The close bilateral ties between China and South Africa were cemented with a firm handshake between the leaders of the two regional powerhouses – Presidents Xi Jinping and Cyril Ramaphosa – in Bali, Indonesia, this week.
After a bilateral meeting on the sidelines of the G20 meeting, both Beijing and Pretoria reaffirmed their stance in support of international cooperation and multilateralism.
The Bali meeting was the first in-person for President Xi, who has not been seen physically attending any international gathering since the outbreak of the COVID-19 pandemic three years ago.
President Ramaphosa wasted little time congratulating his counterpart on his recent re-election as the general secretary of the Communist Party of China (CPC). He also congratulated President Xi on the full success of the 20th CPC National Congress recently, and also on the “great achievements in China’s well-documented development in recent history”.
The UN has praised China for taking more than 800 million peasants out of poverty, thereby achieving part of key Millennium Goals 10 years ahead of the deadline time.
The two leaders were meeting at a time of fractious geopolitical relations that has been exacerbated by the ongoing Ukraine war started by Russia in February when Moscow embarked on a “special military operation”.
Earlier, President Xi had met with several other world leaders who were attending the G20 meeting. Among the leaders who met in a series of one-on-one meetings was US President Joe Biden, with whom top of the agenda was the One-China Policy “with Taiwan as a part” of China.
Relations between Beijing and Washington sank to their lowest in decades when the outgoing House Speaker Nancy Pelosi led a delegation to Taiwan in spite of fierce opposition from China.
Also on the Biden-Xi agenda was the Ukraine war and Washington’s appeal to China to leverage the close ties with Russia to end the Ukraine war.
South Africa, a member of BRICS alongside Brazil, Russia, India and China, has steadfastly refused to join the US-led global sanctions against Russia over the Ukraine war.
China and South Africa play a leading role as developing economies in world politics. The two are also notable regional powerhouses with impeccable influence.
Their meeting attracted the attention of geopolitical observers amidst the conundrum that is the Ukraine war, which has drawn a visible schism between the Global South and Global North.
During their bilateral meeting, President Xi told President Ramaphosa that China has all along viewed its relations with South Africa from a strategic point of view, and stands ready to consolidate “political mutual trust and promote even greater development of the comprehensive strategic partnership with South Africa”.
The two leaders met under the umbrella of the China-South Africa Comprehensive Strategic Partnership, which has seen greater cooperation in various fields including politics, economy, culture, education and sports, among others.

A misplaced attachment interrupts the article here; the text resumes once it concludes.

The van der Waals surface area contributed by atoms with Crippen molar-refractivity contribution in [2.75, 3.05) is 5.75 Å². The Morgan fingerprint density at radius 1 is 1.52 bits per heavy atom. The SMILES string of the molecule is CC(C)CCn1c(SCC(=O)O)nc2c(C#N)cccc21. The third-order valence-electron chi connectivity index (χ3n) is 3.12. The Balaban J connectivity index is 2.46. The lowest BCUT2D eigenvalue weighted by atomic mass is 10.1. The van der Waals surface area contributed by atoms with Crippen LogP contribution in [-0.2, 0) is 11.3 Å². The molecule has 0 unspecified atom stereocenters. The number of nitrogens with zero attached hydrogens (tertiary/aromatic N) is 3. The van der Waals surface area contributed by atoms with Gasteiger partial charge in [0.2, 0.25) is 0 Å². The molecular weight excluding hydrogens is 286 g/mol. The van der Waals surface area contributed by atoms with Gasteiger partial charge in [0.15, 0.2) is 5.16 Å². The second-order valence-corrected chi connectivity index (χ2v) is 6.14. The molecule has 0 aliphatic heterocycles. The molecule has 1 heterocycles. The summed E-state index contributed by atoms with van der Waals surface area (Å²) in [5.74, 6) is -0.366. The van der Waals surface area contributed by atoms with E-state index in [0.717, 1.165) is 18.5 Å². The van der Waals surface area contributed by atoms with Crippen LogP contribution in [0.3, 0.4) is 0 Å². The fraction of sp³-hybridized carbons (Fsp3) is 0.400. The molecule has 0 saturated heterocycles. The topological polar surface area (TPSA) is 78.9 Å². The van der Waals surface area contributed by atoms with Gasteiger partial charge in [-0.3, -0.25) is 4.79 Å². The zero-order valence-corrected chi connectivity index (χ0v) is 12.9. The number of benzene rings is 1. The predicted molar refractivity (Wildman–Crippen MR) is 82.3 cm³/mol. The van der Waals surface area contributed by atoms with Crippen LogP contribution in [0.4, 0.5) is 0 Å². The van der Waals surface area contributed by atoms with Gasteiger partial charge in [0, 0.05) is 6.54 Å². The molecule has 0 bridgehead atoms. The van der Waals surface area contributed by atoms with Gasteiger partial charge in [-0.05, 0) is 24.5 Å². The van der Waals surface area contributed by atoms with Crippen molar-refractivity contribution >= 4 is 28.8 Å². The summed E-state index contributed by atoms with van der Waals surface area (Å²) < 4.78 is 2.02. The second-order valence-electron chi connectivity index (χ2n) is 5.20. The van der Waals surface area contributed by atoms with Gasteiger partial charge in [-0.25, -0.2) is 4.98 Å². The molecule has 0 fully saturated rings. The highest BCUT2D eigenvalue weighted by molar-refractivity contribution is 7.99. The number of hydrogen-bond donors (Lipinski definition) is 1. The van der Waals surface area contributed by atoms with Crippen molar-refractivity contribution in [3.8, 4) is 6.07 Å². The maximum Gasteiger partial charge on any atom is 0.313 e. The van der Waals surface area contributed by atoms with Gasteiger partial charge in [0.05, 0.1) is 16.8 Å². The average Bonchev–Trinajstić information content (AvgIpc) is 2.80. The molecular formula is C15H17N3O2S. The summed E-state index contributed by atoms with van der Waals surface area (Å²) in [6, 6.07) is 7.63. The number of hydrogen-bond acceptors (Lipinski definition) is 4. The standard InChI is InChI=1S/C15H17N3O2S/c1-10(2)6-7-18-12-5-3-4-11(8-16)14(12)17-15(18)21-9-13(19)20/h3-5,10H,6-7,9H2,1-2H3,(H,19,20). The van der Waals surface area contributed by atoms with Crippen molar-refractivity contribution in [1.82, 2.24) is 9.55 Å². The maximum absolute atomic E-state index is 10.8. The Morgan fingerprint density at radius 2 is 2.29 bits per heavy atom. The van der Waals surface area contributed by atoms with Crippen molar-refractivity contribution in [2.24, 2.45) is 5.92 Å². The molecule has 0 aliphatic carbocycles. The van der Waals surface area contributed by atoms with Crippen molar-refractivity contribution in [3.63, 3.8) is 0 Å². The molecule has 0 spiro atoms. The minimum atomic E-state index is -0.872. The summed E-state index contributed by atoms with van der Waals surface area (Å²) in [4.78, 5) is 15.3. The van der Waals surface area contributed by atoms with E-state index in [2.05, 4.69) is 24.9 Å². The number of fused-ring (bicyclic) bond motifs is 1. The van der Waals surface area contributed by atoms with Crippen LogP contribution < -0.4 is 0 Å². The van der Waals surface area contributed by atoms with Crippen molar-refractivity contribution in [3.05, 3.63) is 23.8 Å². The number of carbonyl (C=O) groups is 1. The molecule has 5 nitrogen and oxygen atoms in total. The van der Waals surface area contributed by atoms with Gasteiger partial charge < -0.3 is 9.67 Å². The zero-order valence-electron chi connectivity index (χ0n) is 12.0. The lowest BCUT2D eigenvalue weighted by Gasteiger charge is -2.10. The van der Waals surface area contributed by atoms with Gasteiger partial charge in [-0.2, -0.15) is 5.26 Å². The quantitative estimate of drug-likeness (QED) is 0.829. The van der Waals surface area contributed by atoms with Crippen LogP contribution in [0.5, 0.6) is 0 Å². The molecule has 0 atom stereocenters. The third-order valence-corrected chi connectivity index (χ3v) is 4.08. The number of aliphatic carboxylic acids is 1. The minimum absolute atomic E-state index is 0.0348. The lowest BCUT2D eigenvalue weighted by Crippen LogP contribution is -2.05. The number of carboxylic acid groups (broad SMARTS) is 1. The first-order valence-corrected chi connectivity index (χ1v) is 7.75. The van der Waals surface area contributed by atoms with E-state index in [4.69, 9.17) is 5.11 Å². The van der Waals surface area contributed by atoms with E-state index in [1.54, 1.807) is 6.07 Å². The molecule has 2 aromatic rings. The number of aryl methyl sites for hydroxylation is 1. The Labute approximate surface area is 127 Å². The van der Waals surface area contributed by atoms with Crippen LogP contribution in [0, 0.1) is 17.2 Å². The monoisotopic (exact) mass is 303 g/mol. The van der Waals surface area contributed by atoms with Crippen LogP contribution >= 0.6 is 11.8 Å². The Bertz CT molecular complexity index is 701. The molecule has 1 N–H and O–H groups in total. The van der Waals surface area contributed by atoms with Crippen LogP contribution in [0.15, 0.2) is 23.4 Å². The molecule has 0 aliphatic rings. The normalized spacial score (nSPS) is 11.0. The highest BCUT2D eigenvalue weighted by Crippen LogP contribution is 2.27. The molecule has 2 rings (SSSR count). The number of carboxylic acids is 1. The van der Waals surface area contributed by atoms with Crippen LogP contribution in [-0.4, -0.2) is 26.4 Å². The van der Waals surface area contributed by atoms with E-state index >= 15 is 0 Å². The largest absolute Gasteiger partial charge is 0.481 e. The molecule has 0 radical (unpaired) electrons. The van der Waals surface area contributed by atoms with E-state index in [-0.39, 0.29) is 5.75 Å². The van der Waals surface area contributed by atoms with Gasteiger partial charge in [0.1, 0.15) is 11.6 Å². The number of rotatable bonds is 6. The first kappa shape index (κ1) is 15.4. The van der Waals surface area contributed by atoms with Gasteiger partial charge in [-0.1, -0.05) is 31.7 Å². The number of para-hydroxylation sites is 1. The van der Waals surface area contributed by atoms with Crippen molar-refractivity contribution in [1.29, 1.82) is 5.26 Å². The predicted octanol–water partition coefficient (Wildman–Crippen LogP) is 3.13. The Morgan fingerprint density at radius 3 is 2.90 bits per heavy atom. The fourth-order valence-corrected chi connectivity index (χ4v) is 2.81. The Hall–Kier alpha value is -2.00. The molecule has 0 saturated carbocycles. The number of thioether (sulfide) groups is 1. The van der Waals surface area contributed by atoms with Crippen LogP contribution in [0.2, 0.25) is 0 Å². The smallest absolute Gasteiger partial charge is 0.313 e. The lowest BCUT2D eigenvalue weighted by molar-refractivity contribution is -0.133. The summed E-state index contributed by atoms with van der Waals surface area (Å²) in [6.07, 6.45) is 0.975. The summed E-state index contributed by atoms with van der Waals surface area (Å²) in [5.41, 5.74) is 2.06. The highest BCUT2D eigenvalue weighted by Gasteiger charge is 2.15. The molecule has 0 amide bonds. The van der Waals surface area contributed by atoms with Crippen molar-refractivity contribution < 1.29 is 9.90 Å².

President Ramaphosa also thanked China for providing valuable assistance to SA and other African countries in fighting against the Covid-19 pandemic. Beijing was also thanked by President Ramaphosa for “helping African countries ease their debt crisis”, mainly against the Western lenders.
President Ramaphosa further assured President Xi of SA’s unwavering commitment to the One-China Principle, a foreign policy position first adopted by democratic SA’s founding father Nelson Mandela after the 1994 elections.
China is the world’s biggest developing economy, and is second only to the US, but is expected to snatch the world’s biggest economy top spot within the next decade judging by its continuous upward economic trajectory.
Speaking to the media after the bilateral discussions with his Chinese counterpart, President Ramaphosa said SA was ready and willing to learn from China’s experience in green development and energy transformation, “actively participate in Belt and Road cooperation, and open its doors to welcome Chinese enterprises to invest and conduct cooperation in SA”.
The close ties between SA and China and their membership of the emerging power bloc that is BRICS positions both Presidents Xi and Ramaphosa as important players in geopolitics and potential peace brokers in conflict situations such as Ukraine.
South Africa is scheduled to assume the presidency of BRICS next year and China’s support as well as the cooperation of other members bode well for unity at various international fora, including at the UN.
Beijing and Pretoria’s special bilateral relations are expected to continue to grow, particularly as the two leaders are frequently communicating via telephone and exchange of letters.
In the past, President Ramaphosa has emphasised that SA views China as a very important strategic partner in global affairs and also a dynamic bilateral ally. The close similarities between the foreign policies of Beijing and Pretoria and their strong opposition to a unipolar world order make them genuine allies in the constantly changing geopolitics of our times. The Bali meeting proves the point.